MSNBC's Matthews: 'Worst you can say about Democrats is they're too pure'

MSNBC "Hardball" host Chris Matthews said Thursday night that "the worst you can say about Democrats is that they're too pure" in light of recent resignation announcements made by Sen. Al FrankenAlan (Al) Stuart FrankenTrump's new labor chief alarms Democrats, unions Al Franken: It's time to start taking Trump 'literally' The Hill's 12:30 Report: Mexican officials scramble to avoid Trump tariffs MORE (D-Minn.) and Sen. John ConyersJohn James ConyersEXCLUSIVE: Trump on reparations: 'I don't see it happening' McConnell: Reparations aren't 'a good idea' This week: Democrats move funding bills as caps deal remains elusive MORE Jr. (D-Mich.) amid sexual harassment allegations.

Franken, 66, on Thursday announced his intention to resign from the Senate by defiantly stating that some of the eight accusations of sexual misconduct made against him were false while saying he remembered other encounters differently. 

Conyers, 88, stepped down on Tuesday. 

"Do you think the American public are now going to see the difference between the two parties?" Matthews asked.


"I don't know how you can avoid the education in this. The worst you can say about Democrats is they're too pure," he later continued.

"That’s a stupid thing to say, but that's the worst thing you can say about them, these guys set too high a standard for public office."

Matthews's guest Jason Johnson, a politics editor for, concurred with the host's perspective.

"I think this is wonderful because it is a standard that we should all be following," Johnson said.

"It increases enthusiasm, it makes people much more happy about the party. It may not bring any Republicans over, but it will certainly make Democrats much happier," he added. "They can bring some attention and excitement to what might be Keith EllisonKeith Maurice EllisonFormer Sanders aides launch consulting firm Minnesota AG will defend state's abortion restrictions despite personal views Hillicon Valley: House panel advances election security bill | GOP senator targets YouTube with bill on child exploitation | Hicks told Congress Trump camp felt 'relief' after release of Clinton docs | Commerce blacklists five Chinese tech groups MORE or the woman lieutenant governor in Minnesota running for that position."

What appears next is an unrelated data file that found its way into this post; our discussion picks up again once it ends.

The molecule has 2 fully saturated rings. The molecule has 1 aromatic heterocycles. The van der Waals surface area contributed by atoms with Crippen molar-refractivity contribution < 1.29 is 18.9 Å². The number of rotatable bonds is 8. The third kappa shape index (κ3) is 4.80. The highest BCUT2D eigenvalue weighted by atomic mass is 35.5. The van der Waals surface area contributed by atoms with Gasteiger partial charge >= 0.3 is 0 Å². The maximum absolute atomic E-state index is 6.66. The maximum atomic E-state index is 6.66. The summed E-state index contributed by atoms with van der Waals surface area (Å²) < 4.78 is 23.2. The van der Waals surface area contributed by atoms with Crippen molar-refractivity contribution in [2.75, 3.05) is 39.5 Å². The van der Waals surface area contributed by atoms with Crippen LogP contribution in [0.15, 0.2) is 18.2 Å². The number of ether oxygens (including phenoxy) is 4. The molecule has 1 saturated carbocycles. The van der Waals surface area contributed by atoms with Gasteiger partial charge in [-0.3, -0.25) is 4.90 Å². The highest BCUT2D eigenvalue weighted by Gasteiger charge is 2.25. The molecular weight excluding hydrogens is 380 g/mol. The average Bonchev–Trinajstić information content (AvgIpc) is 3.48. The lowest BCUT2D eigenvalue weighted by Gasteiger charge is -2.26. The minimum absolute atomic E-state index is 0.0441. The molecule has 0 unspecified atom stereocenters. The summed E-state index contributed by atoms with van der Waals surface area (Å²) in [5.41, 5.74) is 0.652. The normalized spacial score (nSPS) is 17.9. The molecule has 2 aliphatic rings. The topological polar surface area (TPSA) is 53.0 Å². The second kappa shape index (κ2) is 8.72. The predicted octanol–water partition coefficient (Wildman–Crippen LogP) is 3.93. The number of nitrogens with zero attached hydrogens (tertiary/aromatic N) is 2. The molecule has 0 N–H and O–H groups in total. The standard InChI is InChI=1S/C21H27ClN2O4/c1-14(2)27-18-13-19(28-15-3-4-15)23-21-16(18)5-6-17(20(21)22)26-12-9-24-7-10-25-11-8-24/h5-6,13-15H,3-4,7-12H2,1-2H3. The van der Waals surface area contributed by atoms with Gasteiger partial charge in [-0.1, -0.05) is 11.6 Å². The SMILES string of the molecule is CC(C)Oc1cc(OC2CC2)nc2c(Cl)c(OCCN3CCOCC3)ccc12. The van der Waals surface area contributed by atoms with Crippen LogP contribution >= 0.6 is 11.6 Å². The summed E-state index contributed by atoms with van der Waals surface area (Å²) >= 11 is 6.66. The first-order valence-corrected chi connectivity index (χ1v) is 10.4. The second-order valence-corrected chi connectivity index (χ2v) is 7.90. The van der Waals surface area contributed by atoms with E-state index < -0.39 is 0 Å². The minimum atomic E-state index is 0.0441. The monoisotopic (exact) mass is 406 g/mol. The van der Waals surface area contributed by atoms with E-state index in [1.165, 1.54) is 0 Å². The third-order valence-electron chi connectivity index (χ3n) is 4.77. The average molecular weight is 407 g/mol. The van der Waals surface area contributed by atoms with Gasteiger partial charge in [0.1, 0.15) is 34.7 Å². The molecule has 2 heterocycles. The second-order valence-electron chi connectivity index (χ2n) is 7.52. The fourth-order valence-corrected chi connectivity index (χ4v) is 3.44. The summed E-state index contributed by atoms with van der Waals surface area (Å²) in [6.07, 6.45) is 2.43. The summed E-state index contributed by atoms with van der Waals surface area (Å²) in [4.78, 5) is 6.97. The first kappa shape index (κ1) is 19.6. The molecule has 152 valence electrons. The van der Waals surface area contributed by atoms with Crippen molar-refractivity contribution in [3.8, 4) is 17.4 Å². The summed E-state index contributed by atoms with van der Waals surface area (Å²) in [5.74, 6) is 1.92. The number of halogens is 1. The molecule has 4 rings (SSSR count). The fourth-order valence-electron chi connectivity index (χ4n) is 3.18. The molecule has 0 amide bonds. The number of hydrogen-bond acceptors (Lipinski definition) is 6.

As the Democrats deal with the resignations, a number of Republicans, including President TrumpDonald John Trump2020 Democrats react to 'send her back' chants at Trump rally Trump averages highest approval rating of his presidency in second quarter: Gallup GOP House campaign chair condemns 'send her back' chants: 'There's no place for that kind of talk' MORE, continue to back Republican Alabama Senate candidate Roy Moore despite a number accusations against him that he made sexual advances toward teenagers when he was in his 30s.

Moore will face Democrat Doug Jones on Dec. 12 for Attorney General Jeff SessionsJefferson (Jeff) Beauregard SessionsTrump's no racist; he's an equal opportunity offender Press: Acosta, latest to walk the plank The Hill's Morning Report — Trump retreats on census citizenship question MORE's former Senate seat.